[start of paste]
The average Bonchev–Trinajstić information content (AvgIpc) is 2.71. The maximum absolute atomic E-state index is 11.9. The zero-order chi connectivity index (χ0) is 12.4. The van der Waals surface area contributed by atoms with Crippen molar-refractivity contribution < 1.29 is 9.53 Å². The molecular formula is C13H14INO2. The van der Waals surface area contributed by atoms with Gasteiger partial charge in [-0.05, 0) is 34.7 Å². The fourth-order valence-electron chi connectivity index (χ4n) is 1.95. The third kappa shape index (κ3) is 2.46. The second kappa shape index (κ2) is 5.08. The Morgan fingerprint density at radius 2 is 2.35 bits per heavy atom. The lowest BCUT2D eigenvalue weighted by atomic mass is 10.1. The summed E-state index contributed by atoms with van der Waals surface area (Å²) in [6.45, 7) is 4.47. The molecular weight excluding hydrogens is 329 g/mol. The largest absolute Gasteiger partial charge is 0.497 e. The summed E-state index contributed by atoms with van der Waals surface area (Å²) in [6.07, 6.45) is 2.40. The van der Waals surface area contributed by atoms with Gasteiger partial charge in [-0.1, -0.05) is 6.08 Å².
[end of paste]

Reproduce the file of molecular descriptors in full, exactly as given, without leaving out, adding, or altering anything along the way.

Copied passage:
The average Bonchev–Trinajstić information content (AvgIpc) is 2.71. The maximum absolute atomic E-state index is 11.9. The zero-order chi connectivity index (χ0) is 12.4. The van der Waals surface area contributed by atoms with Crippen molar-refractivity contribution < 1.29 is 9.53 Å². The molecular formula is C13H14INO2. The van der Waals surface area contributed by atoms with Gasteiger partial charge in [-0.05, 0) is 34.7 Å². The fourth-order valence-electron chi connectivity index (χ4n) is 1.95. The third kappa shape index (κ3) is 2.46. The second kappa shape index (κ2) is 5.08. The Morgan fingerprint density at radius 2 is 2.35 bits per heavy atom. The lowest BCUT2D eigenvalue weighted by atomic mass is 10.1. The summed E-state index contributed by atoms with van der Waals surface area (Å²) in [6.45, 7) is 4.47. The molecular weight excluding hydrogens is 329 g/mol. The largest absolute Gasteiger partial charge is 0.497 e. The summed E-state index contributed by atoms with van der Waals surface area (Å²) in [6.07, 6.45) is 2.40. The van der Waals surface area contributed by atoms with Gasteiger partial charge in [-0.1, -0.05) is 6.08 Å².